Touch Down

The first semester at the Beuth Hochschule für Technik is coming to an end. Today, one of my teams had their first release (after seven 2-week-sprints). They create an online collaboration tool called [lao] "look ahead online", which went open-soruce on github this night. You can try out a running demo here.

To get an better idea of my cource, watch this short project video (german version) created by André Bauscher and Julian Moser:

Be happy!


Professional Scrum Training is essential!

Some weeks of our Scrum@University adventure are over, and it feels like a good point to share some experiences with you. Since my last Post we built up the teams, get in touch with our Product Owners, and got an excellent Scurm training by Ralf, one of the coaches at agile42.

Our initial setup was 7 companies offering 7 projects. The students had a first and a second vote for a project. Based on these votes, I formed 5 groups (attention, groups, not teams!). 80% of the students got their first vote accepted, and 20% their second vote. That was a nice result. However, it took about a week to come to this result, and I think I can do better in future. For example, I could present the projects and say: "Hey, I will leave the room for 30 minutes. When I come back, you've found 5 groups with a minimum of 5 members". I am sure there are thousands of possibilities to form groups. Do you have additional ideas for me?

OK, so we had our groups. The next thing was to bring the 5 groups together with their 5 Product Owners. BUT WAIT, what is a Product Owner? Yes, before I could present the groups, I need to tell them what Scrum is. Nothing easier than that, because I was aware of Mike's Reusable Scrum Presentation. So I picked the slides, put my name on the first slide, and gave an enthusiastic talk about Scrum to my students.
And guess what, after that talk I had room full of 30 students with BIG question marks over their head.
What went wrong? Well, I told them what Scrum is (roles, artifacts, meetings), but I didn't told them why I told them! The question was, how can I do better? And now I was ready to understand the need for a professional Scrum training by Scrum experts. I invited Ralf from agile42 and he told us (no, he let us live) what Scum is. And he did a fantastic job! Here are some selected photos taken during the training:

The Ball Point Game
The Ball Point Game simulates the whole Scrum Iterations (including estimation, planning, sprinting, reviewing, and restrospecting)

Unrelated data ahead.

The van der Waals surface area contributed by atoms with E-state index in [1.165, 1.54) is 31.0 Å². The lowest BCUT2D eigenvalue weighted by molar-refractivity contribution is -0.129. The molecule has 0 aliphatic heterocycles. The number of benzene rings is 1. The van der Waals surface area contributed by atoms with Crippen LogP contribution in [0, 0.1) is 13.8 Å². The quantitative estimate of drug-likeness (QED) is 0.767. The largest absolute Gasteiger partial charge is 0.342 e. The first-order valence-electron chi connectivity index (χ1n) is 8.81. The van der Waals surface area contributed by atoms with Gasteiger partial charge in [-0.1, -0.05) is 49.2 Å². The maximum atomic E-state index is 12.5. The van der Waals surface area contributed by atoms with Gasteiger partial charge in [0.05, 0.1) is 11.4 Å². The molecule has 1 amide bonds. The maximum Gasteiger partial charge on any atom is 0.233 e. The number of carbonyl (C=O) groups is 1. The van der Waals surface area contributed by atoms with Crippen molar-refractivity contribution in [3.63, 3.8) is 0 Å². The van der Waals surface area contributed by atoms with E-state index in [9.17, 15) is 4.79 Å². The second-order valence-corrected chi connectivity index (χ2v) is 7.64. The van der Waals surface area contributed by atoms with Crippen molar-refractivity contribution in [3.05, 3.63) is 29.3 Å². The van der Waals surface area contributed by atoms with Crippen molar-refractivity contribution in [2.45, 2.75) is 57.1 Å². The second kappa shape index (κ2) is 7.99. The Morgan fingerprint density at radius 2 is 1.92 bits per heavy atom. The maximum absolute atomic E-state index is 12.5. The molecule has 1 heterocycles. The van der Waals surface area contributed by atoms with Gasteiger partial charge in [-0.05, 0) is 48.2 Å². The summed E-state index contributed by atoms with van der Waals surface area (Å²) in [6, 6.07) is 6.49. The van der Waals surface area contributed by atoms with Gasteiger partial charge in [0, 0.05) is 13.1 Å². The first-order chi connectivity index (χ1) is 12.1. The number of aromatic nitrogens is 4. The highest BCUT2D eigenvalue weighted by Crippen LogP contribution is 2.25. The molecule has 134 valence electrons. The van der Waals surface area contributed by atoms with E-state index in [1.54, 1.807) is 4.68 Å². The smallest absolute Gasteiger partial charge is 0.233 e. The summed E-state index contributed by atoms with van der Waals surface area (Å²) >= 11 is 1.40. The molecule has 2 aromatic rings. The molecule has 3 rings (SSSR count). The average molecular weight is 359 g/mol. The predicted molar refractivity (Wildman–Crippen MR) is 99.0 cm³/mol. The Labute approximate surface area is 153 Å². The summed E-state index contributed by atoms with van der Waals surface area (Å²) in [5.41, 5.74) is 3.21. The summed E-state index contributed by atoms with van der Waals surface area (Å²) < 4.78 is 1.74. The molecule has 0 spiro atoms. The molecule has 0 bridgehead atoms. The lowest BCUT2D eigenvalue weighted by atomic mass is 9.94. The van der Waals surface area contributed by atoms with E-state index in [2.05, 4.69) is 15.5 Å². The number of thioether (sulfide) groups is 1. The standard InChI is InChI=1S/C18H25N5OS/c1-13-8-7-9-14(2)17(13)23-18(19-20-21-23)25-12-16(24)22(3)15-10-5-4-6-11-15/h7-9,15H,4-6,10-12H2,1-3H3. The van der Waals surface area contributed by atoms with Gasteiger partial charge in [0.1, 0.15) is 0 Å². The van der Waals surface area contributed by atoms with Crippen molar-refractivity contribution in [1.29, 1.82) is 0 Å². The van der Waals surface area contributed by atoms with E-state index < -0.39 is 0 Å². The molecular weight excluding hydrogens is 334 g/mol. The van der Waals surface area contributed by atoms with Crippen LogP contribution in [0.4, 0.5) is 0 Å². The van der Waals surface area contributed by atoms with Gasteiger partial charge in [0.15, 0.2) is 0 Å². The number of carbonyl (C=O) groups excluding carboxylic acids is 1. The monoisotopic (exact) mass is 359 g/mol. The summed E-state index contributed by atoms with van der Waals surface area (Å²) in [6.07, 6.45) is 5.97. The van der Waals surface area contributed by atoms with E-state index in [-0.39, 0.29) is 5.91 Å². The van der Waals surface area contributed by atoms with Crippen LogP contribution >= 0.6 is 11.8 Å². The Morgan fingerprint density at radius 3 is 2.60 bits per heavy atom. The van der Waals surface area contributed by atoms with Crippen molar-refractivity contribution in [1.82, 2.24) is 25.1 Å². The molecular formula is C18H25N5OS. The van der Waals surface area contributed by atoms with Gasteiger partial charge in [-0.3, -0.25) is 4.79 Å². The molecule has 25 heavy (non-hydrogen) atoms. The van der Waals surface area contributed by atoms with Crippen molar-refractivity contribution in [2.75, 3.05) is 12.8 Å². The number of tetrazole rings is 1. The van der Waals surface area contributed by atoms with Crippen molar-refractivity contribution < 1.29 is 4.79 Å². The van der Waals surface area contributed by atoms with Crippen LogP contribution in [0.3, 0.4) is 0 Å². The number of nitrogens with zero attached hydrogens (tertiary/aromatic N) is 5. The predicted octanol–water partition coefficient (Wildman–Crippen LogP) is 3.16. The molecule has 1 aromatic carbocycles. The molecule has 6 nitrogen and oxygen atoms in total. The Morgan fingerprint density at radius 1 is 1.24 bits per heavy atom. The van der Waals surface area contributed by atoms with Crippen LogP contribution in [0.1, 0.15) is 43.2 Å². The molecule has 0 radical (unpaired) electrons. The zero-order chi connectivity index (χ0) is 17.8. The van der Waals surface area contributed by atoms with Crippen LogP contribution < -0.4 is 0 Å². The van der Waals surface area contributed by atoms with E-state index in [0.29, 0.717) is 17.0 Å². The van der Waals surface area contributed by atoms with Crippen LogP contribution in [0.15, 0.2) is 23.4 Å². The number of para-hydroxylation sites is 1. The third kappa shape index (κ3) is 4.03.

One goes inside a circle and tells what he/she thinks is the reason for student projects fail in the past. Everyone who agrees goes inside the circle.
Metaphor for Scrum: Round Table

Metaphor for Scrum: Curricle
Metaphor for Scrum: Soccer

Metaphor for Scrum: Hill Climbing
Mataphor for Scum: Voltage Delta


Building Software Projects Using Scrum At University

As some of you know, I started to teach at the University of Applied Sciences Berlin this semester. One of my courses is called Softwareproject I (and will be continued by Softwareproject II with the same students), in which the students should work in groups and do what they are expected to do later in the in the IT industry: Build Software.
In the next months, I will try to write down my experiences with this course, because I think that we do something special, since we will try to create large teams of six to nine students (yes, that's a fairly large number at the university) and do Scum, a popular candidate of the agile methodologies. Applying Scrum in an university context exposes many challenges, and I will try to address some of them in future posts. One of that challenges is the lack of real projects. For me, a real project is a project with a real customer. And a real customer is someone who is driven by the market. So in a perfect world, I would have enough real projects for all of my students (~30) to work in. And guess what, sometimes the world is perfect. I started to search for companies with these characteristics:
  • have the courage to work with (potentially unexperienced) students
  • propose a project which fits to the experience level of the students
  • agree to apply Scrum and provide a Project Owner 
 I found an overwhelming number of seven(!) companies with seven projects who want to work with us:
 And if this wasn't anough, I also found sponsors and supporters:
  • agile42 will give us free Scrum lessons, which is really great because of their experiences with introducing Scrum in many companies
  • ScrumDo, providing a web-based Scrum tool, supports us with business accounts
  • github, a hosting service for git repositories, supports us with business accounts for private repositories
  • a friend of mine, Olivera Janackovic, desgined the banner you can see at the top of this posting especially for that course
For the start, the world seems perfect. My students can decide which project they want to work in, an after that we will start to build the teams. Next week, I we will try to have the Project Owners of the chosen projects to come to our lessons, so that the teams can start to work on a detailed vision for the project and its architecture.